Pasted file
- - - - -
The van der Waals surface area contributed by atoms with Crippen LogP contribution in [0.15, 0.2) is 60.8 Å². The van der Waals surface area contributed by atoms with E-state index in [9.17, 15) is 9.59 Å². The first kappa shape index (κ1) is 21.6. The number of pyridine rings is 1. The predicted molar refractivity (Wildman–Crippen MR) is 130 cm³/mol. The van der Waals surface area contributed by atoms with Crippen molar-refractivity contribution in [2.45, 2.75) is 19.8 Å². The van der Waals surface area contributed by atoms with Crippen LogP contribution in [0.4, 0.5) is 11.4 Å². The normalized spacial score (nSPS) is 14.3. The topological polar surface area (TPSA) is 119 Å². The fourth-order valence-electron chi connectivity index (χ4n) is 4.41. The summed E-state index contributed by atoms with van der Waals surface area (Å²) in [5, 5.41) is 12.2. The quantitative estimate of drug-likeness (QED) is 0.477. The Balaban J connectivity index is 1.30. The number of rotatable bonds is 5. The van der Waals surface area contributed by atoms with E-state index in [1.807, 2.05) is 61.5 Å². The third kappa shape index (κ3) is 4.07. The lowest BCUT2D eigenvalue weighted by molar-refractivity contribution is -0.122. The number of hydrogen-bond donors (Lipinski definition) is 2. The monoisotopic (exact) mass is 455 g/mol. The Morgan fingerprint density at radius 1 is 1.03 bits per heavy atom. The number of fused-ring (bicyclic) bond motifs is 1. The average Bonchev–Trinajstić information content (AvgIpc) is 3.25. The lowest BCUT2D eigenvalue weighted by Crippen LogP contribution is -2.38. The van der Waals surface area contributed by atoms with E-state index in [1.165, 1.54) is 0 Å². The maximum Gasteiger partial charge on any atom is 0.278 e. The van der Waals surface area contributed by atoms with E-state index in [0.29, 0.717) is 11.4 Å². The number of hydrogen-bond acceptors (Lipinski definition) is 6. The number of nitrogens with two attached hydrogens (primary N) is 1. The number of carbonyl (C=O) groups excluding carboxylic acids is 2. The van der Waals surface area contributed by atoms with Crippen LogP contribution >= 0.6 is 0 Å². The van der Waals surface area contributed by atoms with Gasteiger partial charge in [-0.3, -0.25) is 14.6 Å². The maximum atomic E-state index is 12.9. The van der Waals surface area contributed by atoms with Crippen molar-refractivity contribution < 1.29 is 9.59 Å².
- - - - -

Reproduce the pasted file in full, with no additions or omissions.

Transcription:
The van der Waals surface area contributed by atoms with Crippen LogP contribution in [0.15, 0.2) is 60.8 Å². The van der Waals surface area contributed by atoms with E-state index in [9.17, 15) is 9.59 Å². The first kappa shape index (κ1) is 21.6. The number of pyridine rings is 1. The predicted molar refractivity (Wildman–Crippen MR) is 130 cm³/mol. The van der Waals surface area contributed by atoms with Crippen molar-refractivity contribution in [2.45, 2.75) is 19.8 Å². The van der Waals surface area contributed by atoms with Crippen LogP contribution in [0.4, 0.5) is 11.4 Å². The normalized spacial score (nSPS) is 14.3. The topological polar surface area (TPSA) is 119 Å². The fourth-order valence-electron chi connectivity index (χ4n) is 4.41. The summed E-state index contributed by atoms with van der Waals surface area (Å²) in [5, 5.41) is 12.2. The quantitative estimate of drug-likeness (QED) is 0.477. The Balaban J connectivity index is 1.30. The number of rotatable bonds is 5. The van der Waals surface area contributed by atoms with E-state index in [1.807, 2.05) is 61.5 Å². The third kappa shape index (κ3) is 4.07. The lowest BCUT2D eigenvalue weighted by molar-refractivity contribution is -0.122. The number of hydrogen-bond donors (Lipinski definition) is 2. The monoisotopic (exact) mass is 455 g/mol. The Morgan fingerprint density at radius 1 is 1.03 bits per heavy atom. The number of fused-ring (bicyclic) bond motifs is 1. The average Bonchev–Trinajstić information content (AvgIpc) is 3.25. The lowest BCUT2D eigenvalue weighted by Crippen LogP contribution is -2.38. The van der Waals surface area contributed by atoms with E-state index in [1.165, 1.54) is 0 Å². The maximum Gasteiger partial charge on any atom is 0.278 e. The van der Waals surface area contributed by atoms with E-state index in [0.29, 0.717) is 11.4 Å². The number of hydrogen-bond acceptors (Lipinski definition) is 6. The number of nitrogens with two attached hydrogens (primary N) is 1. The number of carbonyl (C=O) groups excluding carboxylic acids is 2. The van der Waals surface area contributed by atoms with Crippen LogP contribution >= 0.6 is 0 Å². The van der Waals surface area contributed by atoms with Gasteiger partial charge in [-0.3, -0.25) is 14.6 Å². The maximum atomic E-state index is 12.9. The van der Waals surface area contributed by atoms with Crippen molar-refractivity contribution < 1.29 is 9.59 Å².